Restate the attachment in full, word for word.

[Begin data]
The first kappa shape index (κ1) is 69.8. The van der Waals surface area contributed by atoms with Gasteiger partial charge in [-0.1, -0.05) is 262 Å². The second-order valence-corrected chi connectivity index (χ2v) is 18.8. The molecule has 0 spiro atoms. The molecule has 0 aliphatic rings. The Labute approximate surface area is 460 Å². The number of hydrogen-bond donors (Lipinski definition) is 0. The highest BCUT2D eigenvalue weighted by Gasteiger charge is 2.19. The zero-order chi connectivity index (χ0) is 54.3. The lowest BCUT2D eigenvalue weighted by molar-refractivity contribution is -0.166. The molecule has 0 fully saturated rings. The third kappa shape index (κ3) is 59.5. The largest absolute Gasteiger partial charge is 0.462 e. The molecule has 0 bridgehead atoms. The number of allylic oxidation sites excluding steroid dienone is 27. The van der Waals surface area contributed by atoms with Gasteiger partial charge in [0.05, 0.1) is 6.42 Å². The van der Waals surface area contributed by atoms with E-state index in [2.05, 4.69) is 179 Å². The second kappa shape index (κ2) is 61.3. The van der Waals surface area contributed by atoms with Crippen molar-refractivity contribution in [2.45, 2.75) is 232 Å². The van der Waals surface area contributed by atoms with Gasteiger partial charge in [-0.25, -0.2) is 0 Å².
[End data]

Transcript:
The first kappa shape index (κ1) is 69.8. The van der Waals surface area contributed by atoms with Gasteiger partial charge in [-0.1, -0.05) is 262 Å². The second-order valence-corrected chi connectivity index (χ2v) is 18.8. The molecule has 0 spiro atoms. The molecule has 0 aliphatic rings. The Labute approximate surface area is 460 Å². The number of hydrogen-bond donors (Lipinski definition) is 0. The highest BCUT2D eigenvalue weighted by Gasteiger charge is 2.19. The zero-order chi connectivity index (χ0) is 54.3. The lowest BCUT2D eigenvalue weighted by molar-refractivity contribution is -0.166. The molecule has 0 fully saturated rings. The third kappa shape index (κ3) is 59.5. The largest absolute Gasteiger partial charge is 0.462 e. The molecule has 0 bridgehead atoms. The number of allylic oxidation sites excluding steroid dienone is 27. The van der Waals surface area contributed by atoms with Gasteiger partial charge in [0.05, 0.1) is 6.42 Å². The van der Waals surface area contributed by atoms with E-state index in [2.05, 4.69) is 179 Å². The second kappa shape index (κ2) is 61.3. The van der Waals surface area contributed by atoms with Crippen molar-refractivity contribution in [2.45, 2.75) is 232 Å². The van der Waals surface area contributed by atoms with Gasteiger partial charge in [-0.25, -0.2) is 0 Å².